Inside-Out Marketing ~ Nine Keys To Keeping Your Patient Calendar Full
 
   

Inside-Out Marketing
Nine Keys To Keeping
Your Patient Calendar Full

This section is compiled by Frank M. Painter, D.C.
Send all comments or additions to:
   Frankp@chiro.org
 
   

Thanks to Today's Chiropractic for permission to reproduce this article!

By William D. Esteb


Many chiropractors overlook the fact that the number of new patients in their clinic can be a symptom of an in-house problem that requires a solution. But “treating” a lack of patients with a short-term, outside-in therapy rarely produces a satisfactory solution.

If you have the desire to help more people, here are nine keys to consider in taking a long-term, inside-out approach to solving problems that can thwart new patient referrals:

1.   Stop thinking about yourself. If you lack new patients in your practice, you’re spending a lot of time thinking about yourself. You’re thinking about the shame of paying your bills late or not being able to pay them at all. You’re questioning your career choice. You’re worrying about yourself instead of your patients. It may require an Academy Award-winning performance, but you should focus on serving patients.

2.   Your practice isn’t patient-centered. A common new patient blockage is managing a practice that isn’t patient-centered. Instead, it may be chiropractic-centered, with the objective of perpetuating a certain philosophical model of chiropractic. Or it may be an adjustment-centered practice in which the doctor’s attention is about a particular technique. The third-party-centered practice sees patients as insurance policy delivery systems. The subluxation-centered practice is about subluxation detection and reduction. They share the common denominator of being something other than patient-centered.

3.   Do you have the capacity to help more people? Do your patients think they’re buying your time instead of your talent? Or maybe the blockage is the clinic environment, from having too few reception room chairs, inadequate staffing, a poor office layout that wastes steps, or something as subtle as not being proud of your office location, staff or furnishings.

4.   Visualize new patient abundance. This may sound a bit metaphysical, but those who lack new patients often focus on their lack, rather than on abundance. Their secret mantra they say to themselves is simple: “I need more new patients, I need more new patients. I need more new patients.” As is the case with all things, the universe manifests what we focus our attention on. The result? The practitioner has a constant need for more new patients!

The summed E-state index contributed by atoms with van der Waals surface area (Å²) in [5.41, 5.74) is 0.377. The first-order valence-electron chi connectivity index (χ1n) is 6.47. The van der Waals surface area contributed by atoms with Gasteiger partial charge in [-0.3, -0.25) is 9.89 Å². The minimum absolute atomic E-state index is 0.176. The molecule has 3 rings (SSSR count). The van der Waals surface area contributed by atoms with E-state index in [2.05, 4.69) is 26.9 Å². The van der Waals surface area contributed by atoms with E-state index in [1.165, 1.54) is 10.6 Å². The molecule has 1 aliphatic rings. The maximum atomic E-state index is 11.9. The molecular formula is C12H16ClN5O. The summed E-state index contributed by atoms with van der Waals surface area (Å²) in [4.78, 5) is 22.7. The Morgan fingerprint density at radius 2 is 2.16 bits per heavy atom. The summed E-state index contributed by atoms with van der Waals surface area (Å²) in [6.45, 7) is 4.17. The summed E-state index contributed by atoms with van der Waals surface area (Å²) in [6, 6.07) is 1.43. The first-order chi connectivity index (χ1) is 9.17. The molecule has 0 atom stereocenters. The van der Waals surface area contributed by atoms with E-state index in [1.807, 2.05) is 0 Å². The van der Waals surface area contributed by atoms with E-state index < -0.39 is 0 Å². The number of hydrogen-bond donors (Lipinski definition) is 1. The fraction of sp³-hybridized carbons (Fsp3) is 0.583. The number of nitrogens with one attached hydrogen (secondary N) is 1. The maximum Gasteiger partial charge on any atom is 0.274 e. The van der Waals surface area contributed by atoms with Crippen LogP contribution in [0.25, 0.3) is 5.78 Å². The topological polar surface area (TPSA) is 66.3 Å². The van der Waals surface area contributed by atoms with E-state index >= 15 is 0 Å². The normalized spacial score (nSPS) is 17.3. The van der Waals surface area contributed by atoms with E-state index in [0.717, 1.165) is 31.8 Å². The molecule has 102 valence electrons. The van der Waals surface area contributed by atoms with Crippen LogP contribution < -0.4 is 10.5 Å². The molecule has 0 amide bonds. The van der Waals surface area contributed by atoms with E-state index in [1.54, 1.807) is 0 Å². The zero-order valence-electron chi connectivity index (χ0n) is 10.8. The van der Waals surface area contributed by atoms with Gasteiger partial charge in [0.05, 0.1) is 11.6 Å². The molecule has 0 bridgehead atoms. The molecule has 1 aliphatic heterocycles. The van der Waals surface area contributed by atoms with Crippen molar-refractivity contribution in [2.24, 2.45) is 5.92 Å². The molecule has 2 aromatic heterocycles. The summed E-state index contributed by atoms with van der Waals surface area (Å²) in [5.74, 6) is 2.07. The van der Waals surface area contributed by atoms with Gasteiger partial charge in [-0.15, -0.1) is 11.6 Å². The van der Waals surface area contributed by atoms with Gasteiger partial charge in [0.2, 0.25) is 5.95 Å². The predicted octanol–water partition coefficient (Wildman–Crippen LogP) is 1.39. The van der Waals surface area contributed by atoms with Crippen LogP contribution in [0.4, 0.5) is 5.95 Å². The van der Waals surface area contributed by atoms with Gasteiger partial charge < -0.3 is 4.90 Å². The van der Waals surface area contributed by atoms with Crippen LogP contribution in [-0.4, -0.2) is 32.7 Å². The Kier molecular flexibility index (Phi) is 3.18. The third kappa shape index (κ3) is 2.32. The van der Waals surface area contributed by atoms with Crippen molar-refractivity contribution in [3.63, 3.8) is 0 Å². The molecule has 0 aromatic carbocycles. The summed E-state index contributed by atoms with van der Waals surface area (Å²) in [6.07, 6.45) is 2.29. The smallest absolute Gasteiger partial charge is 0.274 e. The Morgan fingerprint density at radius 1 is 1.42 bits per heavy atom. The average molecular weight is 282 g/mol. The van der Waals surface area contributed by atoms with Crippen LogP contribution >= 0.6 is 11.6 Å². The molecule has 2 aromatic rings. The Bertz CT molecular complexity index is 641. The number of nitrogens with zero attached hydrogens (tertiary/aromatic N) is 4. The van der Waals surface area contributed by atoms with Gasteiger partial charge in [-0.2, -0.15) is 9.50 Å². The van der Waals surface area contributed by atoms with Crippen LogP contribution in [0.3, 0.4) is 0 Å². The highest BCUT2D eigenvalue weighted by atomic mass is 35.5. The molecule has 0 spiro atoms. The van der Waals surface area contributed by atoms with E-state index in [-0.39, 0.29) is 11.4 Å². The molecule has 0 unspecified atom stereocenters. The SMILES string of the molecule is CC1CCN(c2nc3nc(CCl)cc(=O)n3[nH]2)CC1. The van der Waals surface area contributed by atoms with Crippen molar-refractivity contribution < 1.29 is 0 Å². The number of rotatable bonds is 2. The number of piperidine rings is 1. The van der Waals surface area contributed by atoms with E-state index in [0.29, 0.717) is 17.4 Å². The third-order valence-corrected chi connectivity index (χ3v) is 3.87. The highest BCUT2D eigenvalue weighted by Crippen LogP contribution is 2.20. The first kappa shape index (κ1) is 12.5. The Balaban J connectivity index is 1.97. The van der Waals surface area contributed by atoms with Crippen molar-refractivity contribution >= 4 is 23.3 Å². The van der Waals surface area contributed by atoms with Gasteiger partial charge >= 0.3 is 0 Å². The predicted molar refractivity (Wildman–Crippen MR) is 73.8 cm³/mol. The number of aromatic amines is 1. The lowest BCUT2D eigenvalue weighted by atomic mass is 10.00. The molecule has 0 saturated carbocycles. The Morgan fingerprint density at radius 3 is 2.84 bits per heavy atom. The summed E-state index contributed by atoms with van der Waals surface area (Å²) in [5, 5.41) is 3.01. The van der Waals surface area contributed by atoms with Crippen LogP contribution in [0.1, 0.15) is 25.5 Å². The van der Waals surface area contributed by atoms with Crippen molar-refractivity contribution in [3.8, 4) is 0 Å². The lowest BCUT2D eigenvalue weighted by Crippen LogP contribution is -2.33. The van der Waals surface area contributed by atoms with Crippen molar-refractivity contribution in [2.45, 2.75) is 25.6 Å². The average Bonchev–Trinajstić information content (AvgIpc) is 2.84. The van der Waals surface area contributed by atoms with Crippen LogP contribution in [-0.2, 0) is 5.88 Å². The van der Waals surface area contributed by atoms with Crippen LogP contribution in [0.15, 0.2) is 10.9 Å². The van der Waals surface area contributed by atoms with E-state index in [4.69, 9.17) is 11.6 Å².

5.   Create extraordinary patient visits. Distracted by mounting bills, it’s difficult to stay in present-time consciousness. Look for ways to focus on each patient. Ask them about their health, their hobbies, their pets, their family and their work. Find something about them to compliment—their hair, their clothing, their cologne, their promptness to appointments or their progress. As you touch each patient, visualize how this one person, renewed by better health, will affect countless others, setting off a chain reaction in your community and around the world.

6.   What language do your patients use to refer others? Are your patients describing their office visits with words like “cracking,” “popping,” “wrenching,” “twisting” or worse? It’s more common than you think. In a casual, I’m-just-taking-a-poll tone, ask patients, “I was just wondering, when you describe what we do here to others, what do you say?” Do they need some coaching?

7.   Do patients perceive the practice as too full? In some offices, referring friends and family can result in longer waits and less attention from the doctor. Keeping your office a “secret” is the natural result. Ask patients, “Tell me, on a scale of 1 to 100, with 100 being so full we couldn’t pack another patient in, how full do you perceive our practice to be at the time you usually receive your care?” Referrals often start falling off at about 80 to 85 percent full.

8.   Take your best patients to lunch. Create situations in which you can pick the brains of your patients. Buy lunch for a trusted patient or two and ask them how you could improve your new patient procedures, office visits, new patient acquisition and other aspects of your practice. They’ll be impressed that you wanted their opinion. With their newfound emotional investment in your practice, notice a flood of referrals from them!

9.   Keep in touch with your inactive patients. Simply put, the people most likely to come to your office are those who have already been. It’s tragic how many offices practically ignore their trophy case of inactive patient files. Send postcards, letters and newsletters. In short, keep in touch. Many of them are in the midst of a relapse or know someone who should be seeing you. Instant gratification makes drug therapy so attractive to patients, and it makes new patient gimmicks attractive to practitioners who are struggling. If you’ve ever heard a patient express frustration at the slowness of their recovery, you realize that, like so many inside-out processes, change takes time.

Stimulating new patient referrals from within your practice is a lot like chiropractic care. It’s a way of life, not a one-time fix to clear up an episode of pain.


William D. Esteb has been a chiropractic patient, writer and convention speaker since 1981. He supplies patient-centered patient education tools through his company, Patient Media Inc. For more information, e-mail him at bill@patientmedia.com, or visit his web site, patientmedia.com


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